In June of 2017, this Court denied the Motion to Dismiss. (ECF No. 31). The Court rejected A&K's statute of limitations argument and held that Ohio's previous fifteen-year statute of limitations for contract actions governs, since the claims accrued prior to the amendment that changed the applicable statute of limitations to eight years. Thus, on the first issue, this Court held that the claims were not time-barred. (ECF No. 31). On the second issue relating to contributions on behalf of Klodt, the Court held that it could not determine at the motion to dismiss stage whether Klodt was an “employer” or an “employee” under the CBAs. The Court did, however, reject A&K's argument that it would be illegal for A&K to contribute money on Klodt's behalf. (ECF No. 31).

         In April of 2017 and May of 2017, the Funds and A&K, respectively, moved for Summary Judgment under Federal Rule of Civil Procedure 56(a). Both motions were filed before this Court ruled on the Motion to Dismiss in June of 2017. The Funds seek summary judgment against A&K in the amount of $39, 061.18 for delinquent contributions, $81, 024.48 for accumulated interest calculated through April 15, 2017, plus late charges of $19.27 per day thereafter and statutory interest in the amount of $81, 024.48 calculated through April 15, 2017, plus late charges of $19.27 per day thereafter. (ECF No. 23). A&K seeks summary judgment in its favor arguing first that the claims fall outside the statute of limitations, and second, that no contributions are owed on Klodt's behalf. (ECF No. 26). The motions are fully briefed and ripe for review.


         Federal Rule of Civil Procedure 56(a) provides, in relevant part, that summary judgment is appropriate “if the movant shows that there is no genuine issue as to any material fact and the movant is entitled to judgment as a matter of law.” A fact is deemed material only if it “might affect the outcome of the lawsuit under the governing substantive law.” Wiley v. United States, 20 F.3d 222, 224 (6th Cir. 1994) (citing Anderson v. Liberty Lobby, Inc., 477 U.S. 242, 248 (1986)). The nonmoving party must then present “significant probative evidence” to show that “there is [more than] some metaphysical doubt as to the material facts.” Moore v. Philip Morris Cos., Inc., 8 F.3d 335, 340 (6th Cir. 1993). The mere possibility of a factual dispute is insufficient to defeat a motion for summary judgment. See Mitchell v. Toledo Hospital, 964 F.2d 577, 582 (6th Cir. 1992). Summary judgment is inappropriate, however, “if the dispute about a material fact is ‘genuine, ' that is, if the evidence is such that a reasonable jury could return a verdict for the nonmoving party.” Anderson, 477 U.S. at 248.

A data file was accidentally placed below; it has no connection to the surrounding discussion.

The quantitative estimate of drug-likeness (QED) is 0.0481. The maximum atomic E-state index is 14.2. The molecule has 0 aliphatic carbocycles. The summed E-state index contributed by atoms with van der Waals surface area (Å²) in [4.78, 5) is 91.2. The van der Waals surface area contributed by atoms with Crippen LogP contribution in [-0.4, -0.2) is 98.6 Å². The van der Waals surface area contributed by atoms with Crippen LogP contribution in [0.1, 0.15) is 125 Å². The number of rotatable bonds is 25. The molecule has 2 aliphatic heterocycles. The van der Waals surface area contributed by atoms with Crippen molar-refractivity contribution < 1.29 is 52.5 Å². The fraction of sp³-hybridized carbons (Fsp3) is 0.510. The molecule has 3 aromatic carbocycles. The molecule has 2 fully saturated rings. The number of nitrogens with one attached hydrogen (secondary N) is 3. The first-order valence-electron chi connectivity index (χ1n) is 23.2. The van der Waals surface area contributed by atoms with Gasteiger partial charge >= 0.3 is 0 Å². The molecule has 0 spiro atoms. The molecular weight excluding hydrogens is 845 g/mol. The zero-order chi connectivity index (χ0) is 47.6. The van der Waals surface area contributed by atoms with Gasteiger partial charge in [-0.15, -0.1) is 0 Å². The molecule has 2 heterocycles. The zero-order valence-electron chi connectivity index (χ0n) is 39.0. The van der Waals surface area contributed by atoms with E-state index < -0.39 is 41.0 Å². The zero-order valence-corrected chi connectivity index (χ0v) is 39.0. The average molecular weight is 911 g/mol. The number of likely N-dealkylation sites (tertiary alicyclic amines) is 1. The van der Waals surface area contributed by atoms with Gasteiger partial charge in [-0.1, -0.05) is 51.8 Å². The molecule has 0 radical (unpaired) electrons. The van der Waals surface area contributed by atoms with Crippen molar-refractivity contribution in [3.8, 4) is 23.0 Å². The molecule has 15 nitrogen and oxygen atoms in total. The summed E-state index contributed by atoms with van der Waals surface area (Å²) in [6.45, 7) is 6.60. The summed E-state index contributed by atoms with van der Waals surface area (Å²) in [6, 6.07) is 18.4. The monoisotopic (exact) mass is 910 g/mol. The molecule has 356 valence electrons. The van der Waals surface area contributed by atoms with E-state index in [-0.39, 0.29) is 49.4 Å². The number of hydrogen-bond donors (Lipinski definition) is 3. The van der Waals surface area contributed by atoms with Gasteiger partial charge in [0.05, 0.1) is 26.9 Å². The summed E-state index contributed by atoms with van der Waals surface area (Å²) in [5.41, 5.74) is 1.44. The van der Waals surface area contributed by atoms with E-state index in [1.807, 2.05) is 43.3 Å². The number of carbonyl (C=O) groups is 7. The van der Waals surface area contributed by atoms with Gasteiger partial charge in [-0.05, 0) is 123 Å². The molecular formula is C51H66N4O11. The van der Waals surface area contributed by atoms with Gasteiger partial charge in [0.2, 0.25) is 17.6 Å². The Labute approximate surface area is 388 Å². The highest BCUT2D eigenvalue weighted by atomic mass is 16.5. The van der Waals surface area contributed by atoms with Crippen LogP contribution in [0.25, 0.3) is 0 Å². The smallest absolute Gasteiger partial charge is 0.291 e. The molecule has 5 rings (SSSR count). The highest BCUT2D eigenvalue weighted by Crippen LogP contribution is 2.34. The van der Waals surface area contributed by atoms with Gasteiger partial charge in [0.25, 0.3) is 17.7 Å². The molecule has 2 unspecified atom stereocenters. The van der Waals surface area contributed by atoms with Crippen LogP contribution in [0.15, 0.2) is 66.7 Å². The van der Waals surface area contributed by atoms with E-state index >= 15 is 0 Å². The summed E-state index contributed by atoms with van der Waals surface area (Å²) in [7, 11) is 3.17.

The necessary inquiry for this Court is “whether ‘the evidence presents a sufficient disagreement to require submission to a jury or whether it is so one-sided that one party must prevail as a matter of law.'” Patton v. Bearden, 8 F.3d 343, 346 (6th Cir. 1993) (quoting Anderson, 477 U.S. at 251-52). In evaluating such a motion, the evidence must be viewed in the light most favorable to the nonmoving party. United States S.E.C. v. Sierra Brokerage Servs., Inc., 712 F.3d 321, 327 (6th Cir. 2013). The mere existence of a scintilla of evidence in support of the opposing party's position will be insufficient to survive the motion; there must be evidence on which the jury could reasonably find for the opposing party. See Anderson, 477 U.S. at 251; Copeland v. Machulis, 57 F.3d 476, 479 (6th Cir. 1995).

         III. ...